ST. FRANCIS — Whether the Milwaukee Bucks are a better team this season than last season remains to be seen.
What is already abundantly clear is the noticeably improved culture. While two of the Bucks’ alleged stars from last season — Monta Ellis and Brandon Jennings — couldn’t get out of Milwaukee fast enough, most of the Bucks’ key newcomers, particularly Caron Butler and O.J. Mayo, are not only happy to be in Milwaukee but wouldn’t mind staying there for years to come.
Butler, of course, was born and raised in Racine, just south of Milwaukee. With a slew of family members and friends in the area, Butler is like a kid in a candy store these days.
Mayo, who joined the Bucks in the offseason after signing a lucrative three-year, $24 million free agent contract, appears equally content.
He has no regrets about choosing the Bucks over several other teams and not just because the Bucks’ gave him the best financial deal.
“This is a great spot for me, a great destination for me and my family,” said Mayo, who grew up in Huntington, W. Va., before playing collegiately at Southern California and then in the NBA with Memphis and Dallas. “Hopefully, I can be an asset to this team, which I think I can be.”
Mayo has enough faith in his abilities and feels so comfortable already in Milwaukee that he’s already made a major investment in his future.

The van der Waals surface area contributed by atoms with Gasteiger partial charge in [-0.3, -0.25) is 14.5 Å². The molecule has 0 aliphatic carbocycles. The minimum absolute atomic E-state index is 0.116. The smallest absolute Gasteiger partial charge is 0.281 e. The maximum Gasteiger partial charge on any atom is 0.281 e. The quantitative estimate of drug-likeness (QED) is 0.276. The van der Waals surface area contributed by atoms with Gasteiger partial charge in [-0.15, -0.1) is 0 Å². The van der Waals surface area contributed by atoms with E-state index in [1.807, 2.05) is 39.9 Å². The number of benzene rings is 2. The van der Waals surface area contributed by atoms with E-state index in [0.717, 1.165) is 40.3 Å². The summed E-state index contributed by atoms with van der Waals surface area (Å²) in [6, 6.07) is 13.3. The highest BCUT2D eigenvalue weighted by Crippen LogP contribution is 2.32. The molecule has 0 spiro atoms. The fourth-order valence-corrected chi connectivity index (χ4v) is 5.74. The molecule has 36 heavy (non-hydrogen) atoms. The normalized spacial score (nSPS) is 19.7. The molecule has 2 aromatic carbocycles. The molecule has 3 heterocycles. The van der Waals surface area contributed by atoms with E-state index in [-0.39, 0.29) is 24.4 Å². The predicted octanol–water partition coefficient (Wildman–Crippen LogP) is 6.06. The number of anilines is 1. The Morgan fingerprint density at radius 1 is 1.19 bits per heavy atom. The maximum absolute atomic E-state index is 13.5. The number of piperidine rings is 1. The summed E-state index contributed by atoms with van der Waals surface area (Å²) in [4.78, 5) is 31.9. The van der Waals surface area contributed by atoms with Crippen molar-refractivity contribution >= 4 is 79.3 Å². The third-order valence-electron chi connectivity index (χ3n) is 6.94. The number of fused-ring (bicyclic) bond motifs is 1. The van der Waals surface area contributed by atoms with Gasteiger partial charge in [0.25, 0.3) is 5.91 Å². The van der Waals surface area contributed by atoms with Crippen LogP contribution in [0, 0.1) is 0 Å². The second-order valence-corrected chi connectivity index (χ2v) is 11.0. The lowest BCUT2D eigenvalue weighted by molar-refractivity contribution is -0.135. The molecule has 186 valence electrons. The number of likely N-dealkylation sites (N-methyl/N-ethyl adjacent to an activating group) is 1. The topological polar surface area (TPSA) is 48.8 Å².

“I’m happy to be here and I want to stay here,” Mayo said. “That’s why I bought the house here because I don’t plan on leaving anytime soon.”
Mayo could indeed be a Buck for a long time. He is considered one of the Bucks’ good, young core pieces. He’s just 25 and has already established himself as a quality two guard when given significant minutes.
In his first two seasons in the NBA with Memphis, Mayo started and averaged 18.5 and 17.5 points a game, respectively. Then, after two more seasons as the Grizzlies’ designated sixth man and seeing his scoring average — and minutes — drastically reduced, Mayo bounced back last season to average 15.3 points as a starter for Dallas.
With the Bucks, Mayo’s minutes figure to mirror what they were in his first two seasons in Memphis, when he averaged 38 minutes, and last year in Dallas, when he averaged 35.5 minutes.
He is clearly the Bucks’ best shooting guard and could arguably become the team’s No. 1 scoring option.
It’s safe to say that if the Bucks are to make the playoffs for the second straight season, Mayo will have to be a high-end scorer. He believes he’s more than up to the task.
“I feel like I’m a legitimate scorer,” Mayo said. “I’ve been a proven scorer in this league.
“At the same time, we have a lot of great pieces here, a lot of guys who can specialize in certain areas to help us win.”
As confident as Mayo is about being a sure-fire scorer for the Bucks, he’s also confident Bucks general manager John Hammond & Co. made the correct call in dismantling last season’s dysfunctional team.
“The attitude around here has been really good,” Mayo said. “We have a workman-like attitude, a blue-collar attitude. If we keep working hard like we have been and stay at it, we can have success.
“Management did a great job of finding guys with the same mentality. We want to show that we’re winners in this league. I think we have a heck of an opportunity.”